What progress did Britain make towards becoming a democracy between 1867 and 1928? In 1867 Britain was a very undemocratic place. Only a small minority of people in the United Kingdom could vote. In a democracy we should be entitled to universal suffrage. This means that we should all be entitled to vote, no matter what our background.
Jacksonian democrats were only guardians of political democracy, individual liberty and equality of economic opportunity, and the United States Constitution when it benefitted them. They were inconsistent in their handlings of these political notions. Voting in the elections during the 1820s to 1840 was more popular than ever. After the financial panic of 1819 white males without land demanded that they have suffrage and the ability to hold office; they were granted in the era of the Jacksonian Democracy (PK). White men now had universal manhood suffrage.
It can be argued that FPTP has created a clear two party system. This can be illustrated because post-war only Labour and Conservatives have been in power. Labour or Conservatives have been the government every election because they have a lot of support throughout the UK, and therefore come first in many constituencies. To form a government, a party must have the majority of seats throughout the UK, which Labour or Conservatives always do. In 2005, the Liberal Democrats had 22% of the overall vote in the UK, sharing, but because of the FPTP system they only won 62 seats out of the 646 constituencies in the UK, this shows this system as clearly an unfair.
The main functions of UK Parliament are legitimating of political power of the executive through being a democratically elected body, scrutiny and influence of the proposals made by the executive through votes on the passing of Bills as well as the elimination of Governments through votes of no confidence. The recruitment of Government ministers from MPs also falls to Parliament through MPs, as does law making and deliberation on current events affecting the nation. Representation of citizens within the UK is expected of Parliament. However, a widely held public belief is that Parliament is unrepresentative of the current population within Britain. Many people say the ‘Commons are male-dominated since in 2005 only 19% of MP’s were women.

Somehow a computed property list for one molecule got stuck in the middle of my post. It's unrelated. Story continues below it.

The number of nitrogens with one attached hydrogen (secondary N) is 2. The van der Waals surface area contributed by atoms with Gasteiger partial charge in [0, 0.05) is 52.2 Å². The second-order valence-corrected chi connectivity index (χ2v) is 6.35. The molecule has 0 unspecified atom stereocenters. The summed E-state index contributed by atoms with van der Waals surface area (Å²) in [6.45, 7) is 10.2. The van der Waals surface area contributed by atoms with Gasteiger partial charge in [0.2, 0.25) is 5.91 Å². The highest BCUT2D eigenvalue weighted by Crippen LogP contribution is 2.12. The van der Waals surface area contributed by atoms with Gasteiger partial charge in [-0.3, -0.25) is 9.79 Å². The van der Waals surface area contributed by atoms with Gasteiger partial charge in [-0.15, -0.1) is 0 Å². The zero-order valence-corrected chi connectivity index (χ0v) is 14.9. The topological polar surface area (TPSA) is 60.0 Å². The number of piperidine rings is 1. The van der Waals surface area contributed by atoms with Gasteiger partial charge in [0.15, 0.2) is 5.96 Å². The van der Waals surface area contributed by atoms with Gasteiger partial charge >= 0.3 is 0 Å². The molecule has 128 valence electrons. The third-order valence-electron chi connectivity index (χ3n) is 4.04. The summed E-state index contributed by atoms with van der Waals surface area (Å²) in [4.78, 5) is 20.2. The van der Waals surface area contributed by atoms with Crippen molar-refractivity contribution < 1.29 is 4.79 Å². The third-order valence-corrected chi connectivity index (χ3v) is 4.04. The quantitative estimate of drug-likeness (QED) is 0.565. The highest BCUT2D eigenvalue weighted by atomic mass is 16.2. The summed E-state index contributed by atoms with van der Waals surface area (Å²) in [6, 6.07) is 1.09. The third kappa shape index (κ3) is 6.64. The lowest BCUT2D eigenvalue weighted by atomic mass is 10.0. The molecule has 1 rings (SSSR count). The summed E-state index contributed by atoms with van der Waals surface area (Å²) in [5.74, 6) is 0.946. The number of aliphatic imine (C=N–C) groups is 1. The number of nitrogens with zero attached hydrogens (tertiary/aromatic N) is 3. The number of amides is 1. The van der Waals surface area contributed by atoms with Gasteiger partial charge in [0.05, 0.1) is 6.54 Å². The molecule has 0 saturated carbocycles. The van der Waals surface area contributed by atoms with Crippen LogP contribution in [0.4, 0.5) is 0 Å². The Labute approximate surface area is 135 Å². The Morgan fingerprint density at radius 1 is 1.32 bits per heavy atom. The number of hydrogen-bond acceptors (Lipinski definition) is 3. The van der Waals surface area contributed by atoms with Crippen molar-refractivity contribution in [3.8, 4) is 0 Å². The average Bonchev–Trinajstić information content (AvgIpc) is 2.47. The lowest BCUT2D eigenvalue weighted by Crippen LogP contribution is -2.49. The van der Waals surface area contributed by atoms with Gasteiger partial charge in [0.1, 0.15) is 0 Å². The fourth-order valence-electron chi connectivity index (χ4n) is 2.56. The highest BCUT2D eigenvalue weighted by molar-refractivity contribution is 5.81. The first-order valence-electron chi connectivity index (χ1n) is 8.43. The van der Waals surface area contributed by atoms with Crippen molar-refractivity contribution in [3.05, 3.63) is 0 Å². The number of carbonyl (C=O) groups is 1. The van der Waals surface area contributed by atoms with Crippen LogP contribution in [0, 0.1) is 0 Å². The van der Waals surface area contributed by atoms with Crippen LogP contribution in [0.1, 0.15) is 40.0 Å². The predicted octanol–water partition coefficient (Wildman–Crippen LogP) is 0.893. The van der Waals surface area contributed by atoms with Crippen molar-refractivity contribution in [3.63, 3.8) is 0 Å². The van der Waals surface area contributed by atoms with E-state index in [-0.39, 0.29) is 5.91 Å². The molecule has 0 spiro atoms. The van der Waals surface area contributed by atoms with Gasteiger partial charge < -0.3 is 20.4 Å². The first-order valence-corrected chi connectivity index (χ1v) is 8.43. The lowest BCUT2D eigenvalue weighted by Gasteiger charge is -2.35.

Majoritarian democracy is a democracy based upon majority rule of a society's citizens. Countries such as the UK, USA and Canada operate on the basis of representative democracy where the people vote for representatives who then decide policy initiatives. Other countries such as Uruguay, Switzerland and Latin America operate on the basis of direct democracy where people decide upon policy initiatives directly. Source A suggests that the people (voters) are sovereign and what that they have the final say whereas Source B suggests the opposite in that the people feel “politicians are failing and disconnected from the British people”. Democracy means “power to the people” and Source A suggests that this is what is happening and the people are happy with the voting system.